Monday, September 29, 2008

Raising Butterflies

A few days ago Gail, from Clay and Limestone, asked if I could give the details about bringing the caterpillars inside. I am more than happy to share this information, especially if it encourages more people to have this awesome experience.

You can see the container I use in the picture above. It really isn't tall enough when using the fennel, but it still worked. I purchased this at Walmart, but they should be available at any pet store.

I collect the caterpillars as soon as I spot them, (usually the first instar). This year I even started with eggs. Whatever plant I find them on, (parsley or fennel), that is the plant I keep available for them to eat. This year they liked the fennel best, (I only spotted one caterpillar on the parsley all summer). I snip the plant with the caterpillar on it and bring it inside. I have a really small single stem vase that I use, (large openings can cause the caterpillars to drown if they fall in). I place the host plant with the caterpillar on it in the vase. Every couple of days I wash the vase, refill it with water and replenish the food. I place the stem with the caterpillar on it back into the vase. It doesn't take long for it to crawl to the fresh food. I usually take this opportunity to clean out the container too. Caterpillars are prolific poopers and they make quite a mess. Right about the time you think they are too messy and too much trouble is about the time they are getting ready to become a chrysalis, so don't give up, the worst part is almost over.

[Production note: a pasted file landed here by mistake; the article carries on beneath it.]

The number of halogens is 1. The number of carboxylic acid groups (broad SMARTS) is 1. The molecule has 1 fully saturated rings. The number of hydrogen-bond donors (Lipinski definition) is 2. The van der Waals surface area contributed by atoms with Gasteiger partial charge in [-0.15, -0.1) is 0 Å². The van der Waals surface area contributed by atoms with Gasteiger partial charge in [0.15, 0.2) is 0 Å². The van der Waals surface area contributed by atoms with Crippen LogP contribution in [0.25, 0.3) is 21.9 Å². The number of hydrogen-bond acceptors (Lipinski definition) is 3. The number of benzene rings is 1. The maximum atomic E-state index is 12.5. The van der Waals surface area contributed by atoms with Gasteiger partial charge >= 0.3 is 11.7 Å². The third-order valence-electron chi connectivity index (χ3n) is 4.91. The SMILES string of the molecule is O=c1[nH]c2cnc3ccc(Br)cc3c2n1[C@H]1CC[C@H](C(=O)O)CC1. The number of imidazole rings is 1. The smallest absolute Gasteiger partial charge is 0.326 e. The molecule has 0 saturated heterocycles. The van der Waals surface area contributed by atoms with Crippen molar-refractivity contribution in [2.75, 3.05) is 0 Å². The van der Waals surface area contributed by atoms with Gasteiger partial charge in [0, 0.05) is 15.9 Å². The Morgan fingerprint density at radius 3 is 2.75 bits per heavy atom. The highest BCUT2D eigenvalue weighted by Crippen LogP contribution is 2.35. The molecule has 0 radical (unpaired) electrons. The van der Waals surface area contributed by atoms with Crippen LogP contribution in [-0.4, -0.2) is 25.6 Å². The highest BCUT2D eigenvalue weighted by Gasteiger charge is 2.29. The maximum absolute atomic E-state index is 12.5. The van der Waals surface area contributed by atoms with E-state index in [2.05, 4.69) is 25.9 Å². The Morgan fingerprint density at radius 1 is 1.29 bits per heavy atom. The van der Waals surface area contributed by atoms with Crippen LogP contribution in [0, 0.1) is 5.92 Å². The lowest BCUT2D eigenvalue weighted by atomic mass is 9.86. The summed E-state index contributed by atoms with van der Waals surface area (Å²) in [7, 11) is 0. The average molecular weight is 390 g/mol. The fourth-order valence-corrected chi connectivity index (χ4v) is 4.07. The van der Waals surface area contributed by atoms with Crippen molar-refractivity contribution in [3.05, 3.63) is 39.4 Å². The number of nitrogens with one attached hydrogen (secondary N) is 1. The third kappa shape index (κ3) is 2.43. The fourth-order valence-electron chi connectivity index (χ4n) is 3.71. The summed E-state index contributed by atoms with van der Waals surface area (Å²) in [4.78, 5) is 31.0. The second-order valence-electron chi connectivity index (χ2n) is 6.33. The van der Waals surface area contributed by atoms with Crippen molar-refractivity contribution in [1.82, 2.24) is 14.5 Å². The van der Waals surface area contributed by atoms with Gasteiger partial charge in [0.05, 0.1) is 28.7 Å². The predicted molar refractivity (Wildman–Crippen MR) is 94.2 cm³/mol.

I had to leave the top of the container open a few times because the fennel was too tall, one day the caterpillar was very restless and I found it crawling on the microwave. I knew it was looking for something to attach to. I picked it up and placed it back on the fennel, closed the lid, and went outside to collect a few small twigs to place in the container. Within minutes it found its way to the stick. Usually I don't wait that long before placing twigs in the container. The caterpillars need something firm to attach too, usually it is a stick, however this year one of them attached to the top of the container.